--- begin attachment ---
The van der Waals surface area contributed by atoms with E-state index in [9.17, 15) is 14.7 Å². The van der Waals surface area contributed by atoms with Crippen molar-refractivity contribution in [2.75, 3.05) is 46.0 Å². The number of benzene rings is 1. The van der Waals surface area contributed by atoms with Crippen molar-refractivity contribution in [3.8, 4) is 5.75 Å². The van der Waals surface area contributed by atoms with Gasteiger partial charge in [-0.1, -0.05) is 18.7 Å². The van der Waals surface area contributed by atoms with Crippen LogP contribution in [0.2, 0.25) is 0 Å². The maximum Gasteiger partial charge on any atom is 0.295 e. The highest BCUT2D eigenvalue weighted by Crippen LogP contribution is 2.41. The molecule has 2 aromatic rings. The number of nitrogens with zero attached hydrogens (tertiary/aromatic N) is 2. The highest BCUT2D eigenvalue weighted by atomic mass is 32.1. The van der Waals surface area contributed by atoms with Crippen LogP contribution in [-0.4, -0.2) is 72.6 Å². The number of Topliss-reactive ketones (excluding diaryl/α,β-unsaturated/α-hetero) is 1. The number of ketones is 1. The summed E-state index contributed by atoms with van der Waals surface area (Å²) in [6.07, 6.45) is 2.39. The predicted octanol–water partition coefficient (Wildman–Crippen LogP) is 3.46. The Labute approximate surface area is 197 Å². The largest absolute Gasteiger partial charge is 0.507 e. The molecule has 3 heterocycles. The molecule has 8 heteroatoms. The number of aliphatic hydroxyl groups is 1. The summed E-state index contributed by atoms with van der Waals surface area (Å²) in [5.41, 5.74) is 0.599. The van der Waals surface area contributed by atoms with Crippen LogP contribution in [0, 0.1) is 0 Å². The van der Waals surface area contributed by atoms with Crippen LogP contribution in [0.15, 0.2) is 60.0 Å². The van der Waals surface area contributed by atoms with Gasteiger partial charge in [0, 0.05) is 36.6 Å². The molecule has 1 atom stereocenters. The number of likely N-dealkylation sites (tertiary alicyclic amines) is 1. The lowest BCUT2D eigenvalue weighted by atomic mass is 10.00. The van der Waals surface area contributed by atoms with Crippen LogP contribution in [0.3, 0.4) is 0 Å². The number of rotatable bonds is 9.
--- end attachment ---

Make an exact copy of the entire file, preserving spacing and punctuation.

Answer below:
The van der Waals surface area contributed by atoms with E-state index in [9.17, 15) is 14.7 Å². The van der Waals surface area contributed by atoms with Crippen molar-refractivity contribution in [2.75, 3.05) is 46.0 Å². The number of benzene rings is 1. The van der Waals surface area contributed by atoms with Crippen molar-refractivity contribution in [3.8, 4) is 5.75 Å². The van der Waals surface area contributed by atoms with Gasteiger partial charge in [-0.1, -0.05) is 18.7 Å². The van der Waals surface area contributed by atoms with Crippen LogP contribution in [0.2, 0.25) is 0 Å². The maximum Gasteiger partial charge on any atom is 0.295 e. The highest BCUT2D eigenvalue weighted by Crippen LogP contribution is 2.41. The molecule has 2 aromatic rings. The number of nitrogens with zero attached hydrogens (tertiary/aromatic N) is 2. The highest BCUT2D eigenvalue weighted by atomic mass is 32.1. The van der Waals surface area contributed by atoms with Crippen LogP contribution in [-0.4, -0.2) is 72.6 Å². The number of Topliss-reactive ketones (excluding diaryl/α,β-unsaturated/α-hetero) is 1. The number of ketones is 1. The summed E-state index contributed by atoms with van der Waals surface area (Å²) in [6.07, 6.45) is 2.39. The predicted octanol–water partition coefficient (Wildman–Crippen LogP) is 3.46. The Labute approximate surface area is 197 Å². The largest absolute Gasteiger partial charge is 0.507 e. The molecule has 3 heterocycles. The molecule has 8 heteroatoms. The number of aliphatic hydroxyl groups is 1. The summed E-state index contributed by atoms with van der Waals surface area (Å²) in [5.41, 5.74) is 0.599. The van der Waals surface area contributed by atoms with Crippen LogP contribution in [0, 0.1) is 0 Å². The van der Waals surface area contributed by atoms with Crippen LogP contribution in [0.15, 0.2) is 60.0 Å². The van der Waals surface area contributed by atoms with Gasteiger partial charge in [0, 0.05) is 36.6 Å². The molecule has 1 atom stereocenters. The number of likely N-dealkylation sites (tertiary alicyclic amines) is 1. The lowest BCUT2D eigenvalue weighted by atomic mass is 10.00. The van der Waals surface area contributed by atoms with Crippen LogP contribution in [0.3, 0.4) is 0 Å². The number of rotatable bonds is 9.